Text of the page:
At what point in your life did you consider yourself a feminist? Was it an event or a process?
I think I was always a feminist. My younger years of facing violence and social attitudes of disrespect for my identity as a girl made me understand inequality from a young age and work towards being more equality oriented.
Who most influenced your awareness of your feminism?
My grandmother. She constantly made me think. It was March 8, 2007. International Women’s Day, and it had coincided with a festival specific to my community where women follow a small ritual praying for the longevity of the men in their lives. I asked her where this occasion had its origins, and the story was told to me, once more.
I was enraged.
I mean, did this woman not have self-respect? Why run after a man’s life after that? Would he love her as much, would he do this much for her?
My grandmother smiled when I asked her this, my angry face must have amused her abundantly. What she told me has pretty much shaped the way I think today. Savitri did what she wanted, and because she was so sure of what she wanted and acted on it in free will, she was empowered like no one else. She had the capacity to love, and so unconditionally at that, that even Death was shamed into returning what he had sought to steal. Love like Savitri’s did not discriminate, it did not think about parochial considerations such as gender or identity, it did not think about anything that could contain or pigeon-hole it. Instead, it acted, it proved to be the fulcrum for something so poignant, so sincere, so pure that precious little could take away from it.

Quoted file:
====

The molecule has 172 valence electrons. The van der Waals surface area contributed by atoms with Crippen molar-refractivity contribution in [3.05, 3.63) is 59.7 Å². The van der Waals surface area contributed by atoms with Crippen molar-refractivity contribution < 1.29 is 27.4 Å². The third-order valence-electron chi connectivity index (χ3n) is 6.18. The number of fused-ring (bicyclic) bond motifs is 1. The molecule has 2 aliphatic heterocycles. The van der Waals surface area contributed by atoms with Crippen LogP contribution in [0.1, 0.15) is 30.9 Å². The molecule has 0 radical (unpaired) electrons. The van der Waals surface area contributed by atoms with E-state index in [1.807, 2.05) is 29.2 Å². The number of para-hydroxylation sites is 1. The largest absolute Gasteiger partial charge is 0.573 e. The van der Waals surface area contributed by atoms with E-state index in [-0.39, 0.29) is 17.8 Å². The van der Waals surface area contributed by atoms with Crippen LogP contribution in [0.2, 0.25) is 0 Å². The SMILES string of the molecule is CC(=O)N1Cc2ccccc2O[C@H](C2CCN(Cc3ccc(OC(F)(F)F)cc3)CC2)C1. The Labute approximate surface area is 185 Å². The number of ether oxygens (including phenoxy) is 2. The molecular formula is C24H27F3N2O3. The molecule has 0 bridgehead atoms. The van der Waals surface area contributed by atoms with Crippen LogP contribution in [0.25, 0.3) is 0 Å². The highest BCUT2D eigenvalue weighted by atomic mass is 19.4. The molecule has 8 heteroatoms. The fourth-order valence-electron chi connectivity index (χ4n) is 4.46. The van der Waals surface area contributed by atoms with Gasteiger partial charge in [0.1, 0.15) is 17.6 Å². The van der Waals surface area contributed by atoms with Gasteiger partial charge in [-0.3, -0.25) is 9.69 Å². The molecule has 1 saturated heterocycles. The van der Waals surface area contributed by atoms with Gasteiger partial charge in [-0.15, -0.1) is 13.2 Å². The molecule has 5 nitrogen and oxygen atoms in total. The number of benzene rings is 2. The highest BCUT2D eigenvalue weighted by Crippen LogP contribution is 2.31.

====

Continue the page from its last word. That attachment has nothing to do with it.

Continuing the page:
That day, my grandmother redefined my myopic feminism: It is just a promoter of equality.Not absolute equality or the warped notion that a man = woman = man = woman. But rather, equality warts and all. Equality among equals, equality of respect and value, and equality of worth. It isn’t about denouncing a man because he is a man, or upholding a woman because she is a woman. It is, rather, about being considerate to the human being – no matter what attributes maybe involved.
In what ways has your feminism informed your life choices?
It has made me more empathy and compassion driven, and has made me strengthen my own understanding of the needs of people around me, and to work for it with dedication.
In what ways do you share your feminism with others?
In that I believe that everyone in the world has a place in the sun, and that at the end of the day all of us need food, shelter, clothing, education and safety for ourselves and our loved ones. I believe in collaborating, not competing.
Describe your vision of a feminist world.
A world of equality, respect and peace, where gender is not a disabler, and is not an enabler at the cost of any right.
How I Define Feminism:
Feminism is Equality.
Kirthi Jayakumar is an activist, writer and artist based out of Chennai, India. She founded and runs the Red Elephant Foundation, a civilian peacebuilding initiative working for gender equality through storytelling. She is also the author of two books (fiction) called The Dove's Lament and Stories of Hope, and the author of three non-fiction books centred around gender, peace and international law. Kirthi is the recipient of the US Presidential Services Award (gold, silver and bronze) from President Barack Obama. Her interest and experience over all lie in Afghanistan, the Middle East, DR Congo and South-Asia.